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Holidays themselves can bring about so many different feelings for different people. While many appreciate the traditions that come from the holiday season, others loathe the conversations that they might have to endure with family, friends, and others about weight and diet. The truth is, conversations like these can trigger stress around body image and encourage restrictive and obsessive behaviors to surface.
The endurance sports space itself is rife with diet culture, worshiping thinness and equating it with an ability to perform better, or attaching what you eat with some kind of high moral value. You’re often made to feel bad about yourself and what you eat, resulting in a push for weight loss.
There is no one “ideal” body weight or diet for endurance runners. You have the right to shut down diet talk around the holidays if it makes you feel bad about yourself, or if it causes you to feel like you are engaging in disordered eating behaviors. However, this can be difficult to do when surrounded by family and friends that you might not want to upset.
Emily Tessier, RDN, works with a lot of endurance athletes that struggle with disordered eating and eating disorders and states that “she sees stress levels are significantly increased around food and body image around the holidays. Reasons include frequent parties and gatherings involving societally deemed ‘unhealthy’ dishes and desserts, comments around fear of weight gain from friends and family, and the popular “near year, new me” diet culture mentality when it comes to food choices and exercise. Combine these with the running off-season and it’s a recipe for panic”.
There is hope. We can create resiliency through boundary setting and coming up with a set of skills or responses to help in response to these stressful scenarios.
Setting Conversation Boundaries
Boundary setting can be difficult to do, even downright scary, but Tessier reminds us “It’s not your responsibility to manage other people’s feelings or reactions, and that it is your right to express your boundaries and communicate how helpful this can be for you.”
It is ultimately your choice as to how you set boundaries, but they can range from informative to blunt, and there is really no one right way to handle these situations. For family members, sometimes playing on emotion versus using informative talk can be a more effective way towards change because they love you and want to support you. Remember, you may not be able to change a friend or family member’s mind about diet culture in the moment, but you may spark them to think about their thoughts and comments in the future.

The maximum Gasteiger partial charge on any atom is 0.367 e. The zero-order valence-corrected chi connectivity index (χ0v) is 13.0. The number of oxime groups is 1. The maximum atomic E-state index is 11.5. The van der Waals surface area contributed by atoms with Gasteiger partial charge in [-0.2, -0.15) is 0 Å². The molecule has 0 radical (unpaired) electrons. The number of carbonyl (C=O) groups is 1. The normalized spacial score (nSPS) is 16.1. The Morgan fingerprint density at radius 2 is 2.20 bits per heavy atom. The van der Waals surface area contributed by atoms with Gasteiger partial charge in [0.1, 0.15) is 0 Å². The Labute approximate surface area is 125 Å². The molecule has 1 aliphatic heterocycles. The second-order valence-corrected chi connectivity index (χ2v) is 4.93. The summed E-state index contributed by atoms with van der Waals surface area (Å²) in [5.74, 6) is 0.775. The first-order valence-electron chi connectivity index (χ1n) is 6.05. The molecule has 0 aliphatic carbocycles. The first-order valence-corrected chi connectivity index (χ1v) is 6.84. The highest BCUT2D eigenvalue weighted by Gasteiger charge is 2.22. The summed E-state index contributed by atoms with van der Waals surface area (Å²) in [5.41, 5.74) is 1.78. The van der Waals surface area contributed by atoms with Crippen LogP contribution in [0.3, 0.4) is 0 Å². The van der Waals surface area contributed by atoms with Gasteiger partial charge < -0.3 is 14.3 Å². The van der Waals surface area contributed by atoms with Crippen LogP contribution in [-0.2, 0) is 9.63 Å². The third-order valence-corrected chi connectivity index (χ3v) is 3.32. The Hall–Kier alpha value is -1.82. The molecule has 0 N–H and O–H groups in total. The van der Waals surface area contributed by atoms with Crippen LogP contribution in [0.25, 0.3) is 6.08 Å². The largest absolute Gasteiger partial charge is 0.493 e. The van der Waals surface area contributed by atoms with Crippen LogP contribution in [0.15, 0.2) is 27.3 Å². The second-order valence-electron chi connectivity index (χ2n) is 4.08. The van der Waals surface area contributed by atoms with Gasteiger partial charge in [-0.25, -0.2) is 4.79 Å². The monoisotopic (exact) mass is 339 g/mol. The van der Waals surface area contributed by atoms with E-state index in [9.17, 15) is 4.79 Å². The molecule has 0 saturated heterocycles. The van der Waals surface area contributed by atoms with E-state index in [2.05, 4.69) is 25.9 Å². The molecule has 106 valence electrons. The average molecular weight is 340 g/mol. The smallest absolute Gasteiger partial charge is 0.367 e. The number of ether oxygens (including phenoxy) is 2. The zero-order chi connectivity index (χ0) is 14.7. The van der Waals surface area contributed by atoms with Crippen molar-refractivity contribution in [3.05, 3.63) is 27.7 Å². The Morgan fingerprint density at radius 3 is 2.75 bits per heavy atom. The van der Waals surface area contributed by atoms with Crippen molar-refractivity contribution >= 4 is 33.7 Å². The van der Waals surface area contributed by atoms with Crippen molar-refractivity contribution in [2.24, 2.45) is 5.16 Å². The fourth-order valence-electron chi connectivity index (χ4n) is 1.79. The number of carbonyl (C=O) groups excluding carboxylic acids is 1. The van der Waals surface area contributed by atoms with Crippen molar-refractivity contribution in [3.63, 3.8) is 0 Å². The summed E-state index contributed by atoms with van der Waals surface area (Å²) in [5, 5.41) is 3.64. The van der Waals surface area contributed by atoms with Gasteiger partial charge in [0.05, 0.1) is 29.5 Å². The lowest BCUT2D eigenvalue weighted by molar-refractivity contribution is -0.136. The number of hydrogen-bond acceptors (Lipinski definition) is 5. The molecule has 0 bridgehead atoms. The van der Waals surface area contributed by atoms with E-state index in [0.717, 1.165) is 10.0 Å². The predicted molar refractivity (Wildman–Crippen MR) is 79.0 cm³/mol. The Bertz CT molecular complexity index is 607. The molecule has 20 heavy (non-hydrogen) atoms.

Once the boundaries have been established, the hardest part may be having them stick. You will need to be adamant about reinforcing them over and over again. Tessier points out that “In the moment, it may feel time-consuming and ineffective, but repetition will emphasize how important this is for you. It can feel exhausting to set boundaries, and friends and family might push back at first. This isn’t because they want to cause stress or harm you – it is likely because they’ve never felt they had permission to do what you’re doing, or even crossed their mind as a possibility. By sticking to your boundaries, you’re not only protecting your own well being, but you’re also planting the seeds for others.”
It can also be helpful, if you are going into certain situations you anticipate will be particularly difficult, to have a spouse, friend, or other family member help you reinforce your boundaries, if you find yourself there. It can help you feel safer to have a support system when everything else seems a bit overwhelming.
Once you have in mind that you want to set your boundaries, coming up with a set of techniques and sample responses can help you think of how to handle yourself at the moment. It can be helpful to write out these responses so that you feel prepared to have a toolkit to reference in most any situation. You never know when and how they will come in handy.
Use the following examples if you find yourself struggling to disrupt the diet talk this holiday season:
- Running group friends are talking about the latest diet they are trying:
What Response Technique to Use: Change the subject.
Example Response: “I haven’t heard about that diet. But have you all heard about the new restaurant that just opened up in town? We should try it soon!”
- Your aunt makes a comment about how your body has changed:
What Response Technique to Use: Approach with empathy.
Example Response: “I love you but I really don’t enjoy talking about weight or diet culture. I’ve been really loving listening to my body and fueling it, so I’d really appreciate it if we could avoid this subject right now.”
- Your coach says something to the effect of how everyone should “watch the treats” this holiday season so you can be fit and in race shape in 2023:
What Response Technique to Use: Put the focus back on them.
Example Response: “Why is eating treats a bad thing? The holidays are supposed to be enjoyable, and treats help us fuel our bodies just like any other food!”
- Your partner makes a comment at the dinner table about “eating clean” after the holidays:
What Response Technique to Use: Take the time to inform or explain.
Example Response: “I don’t believe that labeling foods as good or bad makes sense. Plus avoiding certain foods will only make me want them more.”